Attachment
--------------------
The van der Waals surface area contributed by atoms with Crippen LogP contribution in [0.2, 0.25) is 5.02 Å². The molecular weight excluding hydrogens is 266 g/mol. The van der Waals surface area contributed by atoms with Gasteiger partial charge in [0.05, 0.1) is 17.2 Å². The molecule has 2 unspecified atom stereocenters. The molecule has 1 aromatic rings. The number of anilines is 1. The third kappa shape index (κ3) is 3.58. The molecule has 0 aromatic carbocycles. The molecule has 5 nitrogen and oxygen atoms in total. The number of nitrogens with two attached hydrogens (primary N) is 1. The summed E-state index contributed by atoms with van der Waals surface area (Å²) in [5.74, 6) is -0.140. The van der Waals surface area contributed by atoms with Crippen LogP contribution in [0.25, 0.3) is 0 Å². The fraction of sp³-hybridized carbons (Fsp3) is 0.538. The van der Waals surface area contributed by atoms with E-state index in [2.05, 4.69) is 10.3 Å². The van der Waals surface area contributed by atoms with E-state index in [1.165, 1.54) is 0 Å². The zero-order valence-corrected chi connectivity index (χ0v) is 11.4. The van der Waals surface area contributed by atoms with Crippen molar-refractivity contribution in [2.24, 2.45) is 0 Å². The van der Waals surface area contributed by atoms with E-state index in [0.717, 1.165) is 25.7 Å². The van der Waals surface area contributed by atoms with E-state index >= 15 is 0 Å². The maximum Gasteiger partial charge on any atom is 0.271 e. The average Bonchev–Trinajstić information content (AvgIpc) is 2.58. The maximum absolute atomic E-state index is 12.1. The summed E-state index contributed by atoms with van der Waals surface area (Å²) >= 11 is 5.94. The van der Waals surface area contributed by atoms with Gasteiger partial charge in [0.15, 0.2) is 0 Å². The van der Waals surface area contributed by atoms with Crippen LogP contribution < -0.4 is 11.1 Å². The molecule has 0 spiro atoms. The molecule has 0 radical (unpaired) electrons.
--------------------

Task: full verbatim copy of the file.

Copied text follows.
The van der Waals surface area contributed by atoms with Crippen LogP contribution in [0.2, 0.25) is 5.02 Å². The molecular weight excluding hydrogens is 266 g/mol. The van der Waals surface area contributed by atoms with Gasteiger partial charge in [0.05, 0.1) is 17.2 Å². The molecule has 2 unspecified atom stereocenters. The molecule has 1 aromatic rings. The number of anilines is 1. The third kappa shape index (κ3) is 3.58. The molecule has 0 aromatic carbocycles. The molecule has 5 nitrogen and oxygen atoms in total. The number of nitrogens with two attached hydrogens (primary N) is 1. The summed E-state index contributed by atoms with van der Waals surface area (Å²) in [5.74, 6) is -0.140. The van der Waals surface area contributed by atoms with Crippen LogP contribution in [0.25, 0.3) is 0 Å². The fraction of sp³-hybridized carbons (Fsp3) is 0.538. The van der Waals surface area contributed by atoms with E-state index in [2.05, 4.69) is 10.3 Å². The van der Waals surface area contributed by atoms with E-state index in [1.165, 1.54) is 0 Å². The zero-order valence-corrected chi connectivity index (χ0v) is 11.4. The van der Waals surface area contributed by atoms with Crippen molar-refractivity contribution in [2.24, 2.45) is 0 Å². The van der Waals surface area contributed by atoms with E-state index in [0.717, 1.165) is 25.7 Å². The van der Waals surface area contributed by atoms with E-state index >= 15 is 0 Å². The maximum Gasteiger partial charge on any atom is 0.271 e. The average Bonchev–Trinajstić information content (AvgIpc) is 2.58. The maximum absolute atomic E-state index is 12.1. The summed E-state index contributed by atoms with van der Waals surface area (Å²) >= 11 is 5.94. The van der Waals surface area contributed by atoms with Gasteiger partial charge in [0.15, 0.2) is 0 Å². The van der Waals surface area contributed by atoms with Crippen LogP contribution < -0.4 is 11.1 Å². The molecule has 0 spiro atoms. The molecule has 0 radical (unpaired) electrons.